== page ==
Thursday, September 23, 2010

One year anniversary of the passage of health care reform

Today is the one year anniversary of the passage of health care reform. See the below article from NAMI that hightlights changes that go into effect today.

First Wave of Insurance Reforms To Go Into Effect

Sept. 23, 2010

Today, the first set of consumer protections for health insurance included in the Patient Protection and Affordable Care Act (federal health care reform) will go into effect. These protections include:

* Prohibiting denials or limits on coverage or benefits for children under age 19 who have a pre-existing condition. This will benefit children living with mental illness who are covered by their parent's plan.

* Prohibiting lifetime dollar limits on most health insurance benefits, including mental health benefits, in all policies issued or renewed after Sept. 23, 2010. This will help protect enrollees, particularly those who experience multiple hospitalizations or have chronic and intensive mental health care needs.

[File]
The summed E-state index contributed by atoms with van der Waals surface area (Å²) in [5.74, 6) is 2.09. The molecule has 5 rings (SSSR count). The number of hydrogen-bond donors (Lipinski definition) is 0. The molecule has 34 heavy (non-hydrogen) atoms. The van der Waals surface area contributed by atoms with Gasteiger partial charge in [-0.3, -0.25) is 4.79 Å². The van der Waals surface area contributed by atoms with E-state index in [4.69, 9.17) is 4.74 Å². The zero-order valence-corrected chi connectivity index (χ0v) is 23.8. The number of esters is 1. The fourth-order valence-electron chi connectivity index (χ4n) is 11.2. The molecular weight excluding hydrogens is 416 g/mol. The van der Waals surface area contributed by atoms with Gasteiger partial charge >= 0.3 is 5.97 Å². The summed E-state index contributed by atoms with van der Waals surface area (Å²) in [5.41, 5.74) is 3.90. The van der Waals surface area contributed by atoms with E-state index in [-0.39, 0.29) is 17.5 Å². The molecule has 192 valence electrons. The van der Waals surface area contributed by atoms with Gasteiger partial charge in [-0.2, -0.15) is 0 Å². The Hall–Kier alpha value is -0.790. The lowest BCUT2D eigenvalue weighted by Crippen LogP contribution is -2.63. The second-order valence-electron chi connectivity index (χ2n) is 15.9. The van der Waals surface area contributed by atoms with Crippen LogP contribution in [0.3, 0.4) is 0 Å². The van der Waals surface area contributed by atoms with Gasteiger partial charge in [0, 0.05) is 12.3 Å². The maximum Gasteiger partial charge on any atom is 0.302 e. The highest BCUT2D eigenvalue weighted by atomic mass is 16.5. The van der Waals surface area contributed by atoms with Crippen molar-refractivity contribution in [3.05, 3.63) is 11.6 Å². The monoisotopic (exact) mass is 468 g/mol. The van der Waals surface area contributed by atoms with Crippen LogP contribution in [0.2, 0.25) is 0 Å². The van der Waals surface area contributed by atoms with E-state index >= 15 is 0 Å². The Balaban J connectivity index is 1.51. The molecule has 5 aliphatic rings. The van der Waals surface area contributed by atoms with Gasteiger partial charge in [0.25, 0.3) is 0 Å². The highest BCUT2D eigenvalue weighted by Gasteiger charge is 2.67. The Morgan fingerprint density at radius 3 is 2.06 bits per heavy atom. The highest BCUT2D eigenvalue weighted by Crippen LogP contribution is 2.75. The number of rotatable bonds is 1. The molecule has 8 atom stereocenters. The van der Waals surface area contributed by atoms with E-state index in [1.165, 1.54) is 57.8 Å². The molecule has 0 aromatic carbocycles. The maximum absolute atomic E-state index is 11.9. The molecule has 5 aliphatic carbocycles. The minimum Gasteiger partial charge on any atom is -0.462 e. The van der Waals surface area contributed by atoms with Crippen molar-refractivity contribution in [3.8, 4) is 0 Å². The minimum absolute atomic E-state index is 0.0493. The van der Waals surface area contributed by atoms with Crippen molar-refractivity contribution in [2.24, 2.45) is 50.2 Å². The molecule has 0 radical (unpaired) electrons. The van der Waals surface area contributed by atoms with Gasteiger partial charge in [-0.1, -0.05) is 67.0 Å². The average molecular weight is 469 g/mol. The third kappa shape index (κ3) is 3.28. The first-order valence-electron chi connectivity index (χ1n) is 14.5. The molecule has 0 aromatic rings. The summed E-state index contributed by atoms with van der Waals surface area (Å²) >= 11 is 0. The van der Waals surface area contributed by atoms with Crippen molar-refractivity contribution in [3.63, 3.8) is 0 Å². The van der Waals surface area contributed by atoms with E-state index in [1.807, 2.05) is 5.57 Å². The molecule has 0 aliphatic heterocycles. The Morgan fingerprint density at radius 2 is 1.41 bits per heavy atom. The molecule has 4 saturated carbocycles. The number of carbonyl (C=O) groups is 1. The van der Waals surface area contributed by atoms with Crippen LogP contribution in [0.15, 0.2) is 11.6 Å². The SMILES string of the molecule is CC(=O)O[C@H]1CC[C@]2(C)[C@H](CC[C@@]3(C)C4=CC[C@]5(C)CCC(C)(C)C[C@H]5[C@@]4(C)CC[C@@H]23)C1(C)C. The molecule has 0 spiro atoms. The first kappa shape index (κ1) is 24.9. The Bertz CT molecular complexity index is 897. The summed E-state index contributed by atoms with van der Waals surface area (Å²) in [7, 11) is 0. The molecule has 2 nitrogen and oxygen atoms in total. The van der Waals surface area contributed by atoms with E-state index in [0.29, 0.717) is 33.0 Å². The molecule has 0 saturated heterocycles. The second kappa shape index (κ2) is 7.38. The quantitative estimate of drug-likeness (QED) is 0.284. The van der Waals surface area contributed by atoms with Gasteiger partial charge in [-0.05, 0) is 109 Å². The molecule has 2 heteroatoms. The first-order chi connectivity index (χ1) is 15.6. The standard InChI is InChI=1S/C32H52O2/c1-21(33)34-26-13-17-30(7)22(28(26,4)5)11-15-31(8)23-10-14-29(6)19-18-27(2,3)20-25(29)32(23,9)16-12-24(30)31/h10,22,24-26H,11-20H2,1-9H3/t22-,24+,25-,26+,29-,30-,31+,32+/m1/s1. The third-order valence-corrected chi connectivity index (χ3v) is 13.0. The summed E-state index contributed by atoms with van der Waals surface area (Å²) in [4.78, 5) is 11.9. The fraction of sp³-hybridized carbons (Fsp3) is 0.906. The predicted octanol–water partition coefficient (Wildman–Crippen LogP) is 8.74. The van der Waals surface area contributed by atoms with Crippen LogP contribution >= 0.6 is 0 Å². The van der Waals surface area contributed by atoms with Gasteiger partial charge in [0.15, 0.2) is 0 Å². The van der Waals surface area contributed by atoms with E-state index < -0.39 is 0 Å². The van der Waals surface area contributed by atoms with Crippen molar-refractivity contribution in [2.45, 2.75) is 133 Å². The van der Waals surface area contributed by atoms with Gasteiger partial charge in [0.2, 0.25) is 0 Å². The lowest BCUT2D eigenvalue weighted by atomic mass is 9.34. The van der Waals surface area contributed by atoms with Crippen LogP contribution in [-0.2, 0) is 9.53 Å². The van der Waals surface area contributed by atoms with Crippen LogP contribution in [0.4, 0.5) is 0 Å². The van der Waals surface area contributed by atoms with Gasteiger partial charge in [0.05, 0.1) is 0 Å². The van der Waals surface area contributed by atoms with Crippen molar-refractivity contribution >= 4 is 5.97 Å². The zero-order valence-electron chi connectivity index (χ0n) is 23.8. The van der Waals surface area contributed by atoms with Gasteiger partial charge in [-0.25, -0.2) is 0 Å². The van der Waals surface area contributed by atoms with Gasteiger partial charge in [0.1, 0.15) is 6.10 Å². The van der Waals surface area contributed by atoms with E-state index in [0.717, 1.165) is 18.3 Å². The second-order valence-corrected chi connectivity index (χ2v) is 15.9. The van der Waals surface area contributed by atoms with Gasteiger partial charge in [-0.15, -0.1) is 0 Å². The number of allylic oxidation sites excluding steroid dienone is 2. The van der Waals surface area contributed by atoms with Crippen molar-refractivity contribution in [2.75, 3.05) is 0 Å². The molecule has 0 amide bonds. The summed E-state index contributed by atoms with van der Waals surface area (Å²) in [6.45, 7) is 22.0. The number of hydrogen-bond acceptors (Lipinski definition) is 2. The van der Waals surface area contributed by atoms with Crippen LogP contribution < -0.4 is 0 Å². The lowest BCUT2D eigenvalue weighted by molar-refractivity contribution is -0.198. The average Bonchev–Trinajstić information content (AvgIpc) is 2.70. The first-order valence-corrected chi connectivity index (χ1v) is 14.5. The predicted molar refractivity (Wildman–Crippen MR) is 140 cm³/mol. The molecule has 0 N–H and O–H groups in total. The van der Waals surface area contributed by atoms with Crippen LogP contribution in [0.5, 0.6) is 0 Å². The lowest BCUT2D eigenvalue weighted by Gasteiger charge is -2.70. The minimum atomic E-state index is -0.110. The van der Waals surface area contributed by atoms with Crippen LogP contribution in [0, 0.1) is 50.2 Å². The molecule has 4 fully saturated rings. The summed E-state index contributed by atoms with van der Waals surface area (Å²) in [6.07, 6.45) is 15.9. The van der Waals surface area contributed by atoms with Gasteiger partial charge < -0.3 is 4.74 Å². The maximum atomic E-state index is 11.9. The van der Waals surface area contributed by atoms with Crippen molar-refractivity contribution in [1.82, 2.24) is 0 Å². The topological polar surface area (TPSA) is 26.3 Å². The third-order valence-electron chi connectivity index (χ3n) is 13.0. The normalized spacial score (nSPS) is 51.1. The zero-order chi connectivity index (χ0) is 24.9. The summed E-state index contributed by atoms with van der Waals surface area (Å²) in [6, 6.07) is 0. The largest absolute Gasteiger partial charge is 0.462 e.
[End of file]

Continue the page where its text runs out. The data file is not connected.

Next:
* Extending dependent coverage for adult children up to age 26 in all individual and group health insurance policies. This will make it possible for young adults--at a time when many first experience mental illness--to be covered under a parent's plan.

* Bans on cancelling ("rescinding") insurance coverage due to honest mistakes or omissions in insurance applications. Insurance companies will have to prove fraud to justify cancelling insurance policies.

* New rights to appeal adverse insurance decisions, such as denials of care. For most plans, plan holders must be provided a copy of the rationale for any denial of coverage and, importantly, there will now be an independent external appeals process in all states and for most plans.

Additionally, many plans will now offer certain preventive services, dependent on age, with no cost-sharing or deductible. For example, individuals will now be covered for blood pressure, diabetes and cholesterol tests.

To find out more about these and other insurance reforms going into effect today, visit<> .

The federal health reform law contains many other provisions that will make an impact on health and mental health care. These changes will be implemented over the course of the next few years. For a list and timetable of these changes, go to <>

A series of federal rules have been issued on topics such as preventive services in health care reform, procedures for appealing denials of services and other important topics. To see NAMI's comments on these rules and for more information about how health care reform will impact individuals living with mental illness, visit NAMI's special website on health care reform,<> .

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